And so the past lived in and through my father’s people. Language was their lifeline to a time and place that no longer was.
My father believed that his past anchored him. Without a tether to our ancestors, we were lost, particularly there in L.A.’s suburban desert. That belief helped vault him to the top of his field as a professor of Neo-Aramaic, the fancy name for his language’s terminal phase, its death rattle. His efforts to save his mother tongue won him promotions into the highest tier of professors at UCLA, a level reserved for those with international reputations for major advances in their field. His life’s work was a Jewish Neo-Aramaic-to-English dictionary, published in 2002, the first of its kind, a gilded graveyard for dying words.
The journal Mediterranean Language Review called the dictionary “the culminating point of more than three decades of uninterrupted linguistic activity. . . . Considering that the Jewish Neo-Aramaic dialects are on the verge of extinction, as a result of massive emigration of the Kurdistani Jews to Israel at the beginning of the 1950s, the author’s activity becomes crucial for recording a linguistic and cultural reality which will soon disappear from the face of the earth,” the reviewer wrote. “How wonderful it would be if all the endangered languages of the world could boast such a devoted and so highly qualified native to preserve them from oblivion.” Over the years, Harvard, Yale, Cambridge, and the Sorbonne, among other elite universities the world over, invited him to lecture.
Academics weren’t his only admirers. Because we lived near Hollywood, film and television producers sometimes dropped a line. They were looking, they often said, for a man who spoke the language of Jesus. My father tried to help. When the makers of the movie The Celestine Prophecy asked him to translate “nuclear fusion” into Aramaic, my father responded, a little apologetically, that Aramaic’s linguistic development preceded nuclear science.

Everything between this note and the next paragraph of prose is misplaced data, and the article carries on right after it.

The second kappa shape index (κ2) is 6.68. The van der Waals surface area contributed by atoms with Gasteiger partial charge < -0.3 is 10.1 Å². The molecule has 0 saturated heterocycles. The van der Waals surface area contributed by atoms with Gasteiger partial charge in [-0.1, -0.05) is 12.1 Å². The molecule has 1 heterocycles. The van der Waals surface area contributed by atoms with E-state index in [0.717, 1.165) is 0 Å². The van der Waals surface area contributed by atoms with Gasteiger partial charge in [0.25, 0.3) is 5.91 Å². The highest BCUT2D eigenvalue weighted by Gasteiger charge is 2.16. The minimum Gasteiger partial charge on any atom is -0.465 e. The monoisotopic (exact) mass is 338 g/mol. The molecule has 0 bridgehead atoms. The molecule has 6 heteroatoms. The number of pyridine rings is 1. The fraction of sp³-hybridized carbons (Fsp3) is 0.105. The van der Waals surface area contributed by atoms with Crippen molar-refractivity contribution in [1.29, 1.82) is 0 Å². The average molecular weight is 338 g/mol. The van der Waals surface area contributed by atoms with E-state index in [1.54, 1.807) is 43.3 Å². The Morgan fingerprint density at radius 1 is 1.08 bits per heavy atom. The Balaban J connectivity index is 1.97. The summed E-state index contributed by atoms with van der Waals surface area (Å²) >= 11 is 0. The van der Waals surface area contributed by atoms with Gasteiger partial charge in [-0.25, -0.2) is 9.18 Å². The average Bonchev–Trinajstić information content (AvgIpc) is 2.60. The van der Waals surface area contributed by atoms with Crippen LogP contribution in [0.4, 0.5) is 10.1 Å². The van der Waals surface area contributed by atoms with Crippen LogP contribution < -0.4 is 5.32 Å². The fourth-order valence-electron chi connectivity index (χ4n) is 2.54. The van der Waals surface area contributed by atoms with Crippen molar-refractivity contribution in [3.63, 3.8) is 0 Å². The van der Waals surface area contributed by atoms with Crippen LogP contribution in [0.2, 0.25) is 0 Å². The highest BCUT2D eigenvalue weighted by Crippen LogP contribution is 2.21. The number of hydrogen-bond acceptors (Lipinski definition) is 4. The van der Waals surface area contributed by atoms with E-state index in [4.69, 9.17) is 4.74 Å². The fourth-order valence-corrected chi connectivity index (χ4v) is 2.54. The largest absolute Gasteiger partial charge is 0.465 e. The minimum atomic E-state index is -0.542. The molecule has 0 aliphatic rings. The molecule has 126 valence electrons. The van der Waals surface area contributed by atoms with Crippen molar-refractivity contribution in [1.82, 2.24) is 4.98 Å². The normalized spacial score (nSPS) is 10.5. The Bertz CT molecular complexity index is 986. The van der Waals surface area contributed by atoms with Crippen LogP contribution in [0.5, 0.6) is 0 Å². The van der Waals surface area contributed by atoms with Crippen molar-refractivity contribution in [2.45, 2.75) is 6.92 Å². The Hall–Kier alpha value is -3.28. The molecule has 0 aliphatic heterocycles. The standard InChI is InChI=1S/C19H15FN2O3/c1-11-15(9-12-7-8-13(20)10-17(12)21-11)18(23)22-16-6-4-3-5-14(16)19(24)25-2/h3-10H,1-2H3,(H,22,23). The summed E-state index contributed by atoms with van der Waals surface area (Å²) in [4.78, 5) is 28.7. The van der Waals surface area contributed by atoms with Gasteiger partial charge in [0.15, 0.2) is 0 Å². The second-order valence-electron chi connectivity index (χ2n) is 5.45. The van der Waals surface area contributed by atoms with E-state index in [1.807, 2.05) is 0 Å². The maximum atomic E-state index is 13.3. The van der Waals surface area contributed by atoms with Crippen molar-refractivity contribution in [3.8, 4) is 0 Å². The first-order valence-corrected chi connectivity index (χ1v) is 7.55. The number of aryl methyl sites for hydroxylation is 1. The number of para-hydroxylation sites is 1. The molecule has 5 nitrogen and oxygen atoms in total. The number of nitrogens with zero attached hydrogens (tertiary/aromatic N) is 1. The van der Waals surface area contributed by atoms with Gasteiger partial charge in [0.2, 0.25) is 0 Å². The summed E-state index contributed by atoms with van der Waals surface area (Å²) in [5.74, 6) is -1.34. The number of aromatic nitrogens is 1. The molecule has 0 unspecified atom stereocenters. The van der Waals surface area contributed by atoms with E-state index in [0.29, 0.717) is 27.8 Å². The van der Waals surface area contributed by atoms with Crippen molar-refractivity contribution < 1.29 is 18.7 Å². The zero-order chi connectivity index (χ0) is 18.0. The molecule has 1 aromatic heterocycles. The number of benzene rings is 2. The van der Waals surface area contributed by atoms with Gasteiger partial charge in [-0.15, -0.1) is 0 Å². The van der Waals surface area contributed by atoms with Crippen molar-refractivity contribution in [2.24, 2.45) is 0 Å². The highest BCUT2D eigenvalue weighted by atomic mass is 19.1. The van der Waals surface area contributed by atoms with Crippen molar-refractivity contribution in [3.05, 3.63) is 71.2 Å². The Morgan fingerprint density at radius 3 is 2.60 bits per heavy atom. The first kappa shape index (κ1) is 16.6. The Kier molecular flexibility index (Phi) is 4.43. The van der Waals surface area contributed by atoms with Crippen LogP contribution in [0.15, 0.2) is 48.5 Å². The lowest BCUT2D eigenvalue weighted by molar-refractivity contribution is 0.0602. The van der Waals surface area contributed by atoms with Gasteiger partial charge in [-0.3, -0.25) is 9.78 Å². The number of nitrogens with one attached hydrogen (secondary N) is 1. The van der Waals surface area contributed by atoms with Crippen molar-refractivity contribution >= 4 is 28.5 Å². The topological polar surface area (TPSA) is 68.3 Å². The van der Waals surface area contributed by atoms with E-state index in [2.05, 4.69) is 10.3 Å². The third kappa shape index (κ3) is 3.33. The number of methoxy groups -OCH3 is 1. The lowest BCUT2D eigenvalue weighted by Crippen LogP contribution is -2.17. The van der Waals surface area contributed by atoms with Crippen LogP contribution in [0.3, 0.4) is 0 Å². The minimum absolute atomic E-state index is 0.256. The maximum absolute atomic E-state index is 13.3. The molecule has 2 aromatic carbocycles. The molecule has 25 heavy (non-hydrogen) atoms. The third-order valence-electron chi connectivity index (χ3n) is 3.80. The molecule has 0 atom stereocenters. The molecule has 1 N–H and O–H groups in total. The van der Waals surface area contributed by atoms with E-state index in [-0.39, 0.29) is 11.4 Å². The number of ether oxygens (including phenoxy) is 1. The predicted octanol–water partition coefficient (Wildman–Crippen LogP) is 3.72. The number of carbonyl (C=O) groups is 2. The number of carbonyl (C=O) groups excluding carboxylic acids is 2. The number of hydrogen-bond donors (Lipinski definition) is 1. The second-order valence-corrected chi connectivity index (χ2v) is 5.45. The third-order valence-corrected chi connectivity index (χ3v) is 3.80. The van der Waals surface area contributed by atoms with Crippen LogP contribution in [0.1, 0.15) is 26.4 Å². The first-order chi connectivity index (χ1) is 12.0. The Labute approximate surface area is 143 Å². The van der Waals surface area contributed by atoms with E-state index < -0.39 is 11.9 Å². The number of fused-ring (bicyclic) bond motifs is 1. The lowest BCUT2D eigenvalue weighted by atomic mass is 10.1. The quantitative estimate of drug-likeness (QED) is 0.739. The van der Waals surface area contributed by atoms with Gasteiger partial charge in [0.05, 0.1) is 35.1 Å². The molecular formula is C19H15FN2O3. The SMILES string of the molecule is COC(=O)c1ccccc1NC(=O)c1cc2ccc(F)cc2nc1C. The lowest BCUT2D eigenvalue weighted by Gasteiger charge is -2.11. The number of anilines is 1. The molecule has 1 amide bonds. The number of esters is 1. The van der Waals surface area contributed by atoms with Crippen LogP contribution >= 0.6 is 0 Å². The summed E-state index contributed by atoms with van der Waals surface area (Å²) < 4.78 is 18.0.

“Make something up,” the producer nudged.
So my father approximated. “How about ‘seed mix’?” he said. Seed, like nucleus, he explained. Mix, for fusion.
“That’s a take,” the producer said.
For the 1977 movie Oh, God! he inked the Aramaic quiz with which George Burns, in the title role, proves His bona fides to a panel of skeptical clergy. More recently, for an episode of the HBO comedy series Curb Your Enthusiasm, he helped an actor learn the Aramaic for “My foot! My foot!”
“Recite it slowly,” the producer coached. “Like you’ve stepped on, say, a nail and are in pain.”
The Hollywood callers never offered my father much money, and in his innocent way, he never bargained for more. He was mostly just happy that here, in Los Angeles, light years from his hometown in Kurdistan, someone — anyone — wanted to speak his language.
***
Who is my father? How did he wind up so far from home? I wrote this book in part to answer those questions. I wanted to conjure the gulfs of geography and language he crossed on his way from the hills of Kurdistan to the highways of Los Angeles. But I also had other, bigger questions: What is the value of our past? When we carry our languages and stories from one generation to the next, from one country to another, what exactly do we gain?
For many Jewish Kurds of my father’s generation, the answer was little. Stigmatized in Israel as back-country rubes, many lost touch with their culture, seeing no use in passing it to their children. Who could blame them? Israel was forging a new national identity on European ideals, and the old country was a millstone best left behind. For complicated reasons, however, my father couldn’t let go. For him, the past felt safe, like a hiding place. He found that if handled carefully, if studied in the right angle of light, the past could carry you to new worlds.
Shunning my father and his strange looks and funny accent seemed smart when I was a boy. But what if I had been wrong? What if the past could remake you? What if it could redeem?
In my father’s obsession with his mother tongue, I had already glimpsed this: If you knew which levers to pull, you could stop time just long enough to save the things you loved most.

बूढ़ा शोओम

[ छोटी कहानी है.. पिछली सदी के पूर्वाद्ध में यहुदियों की बसाहट की एक छोटी दुनिया की.. मुख्‍यधारा की आंखों में उनके खटकने, उन्‍हें इधर-उधर किये जाने, हिंसा का उन्‍हें शिकार बनाये जाने की.. सबका एक महीन इशारा भर है.. मगर यह इशारा भी, अपने समय में, दु:स्‍साहसभरा काम रहा होगा.. मगर, फिर, ऐसी अन्‍य दूसरी दु:स्‍साहसी रचनायें, चौवालीस वर्ष के संक्षिप्‍त जीवन में आईसक बाबेल की रचनाओं में छितरायी मिलती हैं.. खुद बाबेल का जीवन कम दु:स्‍साहसी नहीं रहा होगा.. उनके जीवन और कहानियों पर मैं फिर लौटूंगा, फ़िलहाल यह, छोटी-सी कहानी.. जीने, और उससे ज़्यादा, मरने की.. बूढ़ा शोओम..]